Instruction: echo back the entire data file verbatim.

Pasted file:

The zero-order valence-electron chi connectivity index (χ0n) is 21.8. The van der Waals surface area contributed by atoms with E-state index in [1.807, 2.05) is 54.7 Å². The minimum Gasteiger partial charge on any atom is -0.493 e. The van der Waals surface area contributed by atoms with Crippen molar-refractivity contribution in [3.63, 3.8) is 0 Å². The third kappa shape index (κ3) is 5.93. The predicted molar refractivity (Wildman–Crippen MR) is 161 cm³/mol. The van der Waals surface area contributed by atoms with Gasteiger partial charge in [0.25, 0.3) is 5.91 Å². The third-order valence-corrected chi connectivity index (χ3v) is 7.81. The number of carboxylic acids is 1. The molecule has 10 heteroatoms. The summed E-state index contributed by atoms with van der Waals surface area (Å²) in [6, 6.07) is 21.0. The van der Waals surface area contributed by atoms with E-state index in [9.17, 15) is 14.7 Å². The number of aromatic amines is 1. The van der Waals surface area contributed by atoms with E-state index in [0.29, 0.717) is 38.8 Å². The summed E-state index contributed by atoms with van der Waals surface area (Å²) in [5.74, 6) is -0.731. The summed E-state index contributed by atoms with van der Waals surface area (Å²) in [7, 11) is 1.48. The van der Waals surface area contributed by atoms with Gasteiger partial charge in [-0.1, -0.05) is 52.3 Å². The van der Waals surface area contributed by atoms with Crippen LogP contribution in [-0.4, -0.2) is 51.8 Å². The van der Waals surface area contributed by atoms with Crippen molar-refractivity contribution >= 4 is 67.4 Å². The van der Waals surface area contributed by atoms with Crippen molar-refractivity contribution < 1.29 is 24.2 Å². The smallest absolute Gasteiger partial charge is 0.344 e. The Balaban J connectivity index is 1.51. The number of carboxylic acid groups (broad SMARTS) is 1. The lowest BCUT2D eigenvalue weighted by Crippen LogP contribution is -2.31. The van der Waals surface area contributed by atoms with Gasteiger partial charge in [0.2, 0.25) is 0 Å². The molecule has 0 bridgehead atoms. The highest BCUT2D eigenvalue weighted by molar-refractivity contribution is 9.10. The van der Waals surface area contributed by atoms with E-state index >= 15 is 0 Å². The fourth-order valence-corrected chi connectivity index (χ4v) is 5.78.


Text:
The zero-order valence-electron chi connectivity index (χ0n) is 21.8. The van der Waals surface area contributed by atoms with E-state index in [1.807, 2.05) is 54.7 Å². The minimum Gasteiger partial charge on any atom is -0.493 e. The van der Waals surface area contributed by atoms with Crippen molar-refractivity contribution in [3.63, 3.8) is 0 Å². The third kappa shape index (κ3) is 5.93. The predicted molar refractivity (Wildman–Crippen MR) is 161 cm³/mol. The van der Waals surface area contributed by atoms with Gasteiger partial charge in [0.25, 0.3) is 5.91 Å². The third-order valence-corrected chi connectivity index (χ3v) is 7.81. The number of carboxylic acids is 1. The molecule has 10 heteroatoms. The summed E-state index contributed by atoms with van der Waals surface area (Å²) in [6, 6.07) is 21.0. The van der Waals surface area contributed by atoms with E-state index in [9.17, 15) is 14.7 Å². The number of aromatic amines is 1. The van der Waals surface area contributed by atoms with E-state index in [0.29, 0.717) is 38.8 Å². The summed E-state index contributed by atoms with van der Waals surface area (Å²) in [5.74, 6) is -0.731. The summed E-state index contributed by atoms with van der Waals surface area (Å²) in [7, 11) is 1.48. The van der Waals surface area contributed by atoms with Gasteiger partial charge in [-0.1, -0.05) is 52.3 Å². The van der Waals surface area contributed by atoms with Crippen LogP contribution in [-0.4, -0.2) is 51.8 Å². The van der Waals surface area contributed by atoms with Crippen molar-refractivity contribution >= 4 is 67.4 Å². The van der Waals surface area contributed by atoms with Crippen molar-refractivity contribution < 1.29 is 24.2 Å². The smallest absolute Gasteiger partial charge is 0.344 e. The Balaban J connectivity index is 1.51. The number of carboxylic acid groups (broad SMARTS) is 1. The lowest BCUT2D eigenvalue weighted by Crippen LogP contribution is -2.31. The van der Waals surface area contributed by atoms with Gasteiger partial charge in [0.2, 0.25) is 0 Å². The molecule has 0 bridgehead atoms. The highest BCUT2D eigenvalue weighted by molar-refractivity contribution is 9.10. The van der Waals surface area contributed by atoms with E-state index >= 15 is 0 Å². The fourth-order valence-corrected chi connectivity index (χ4v) is 5.78.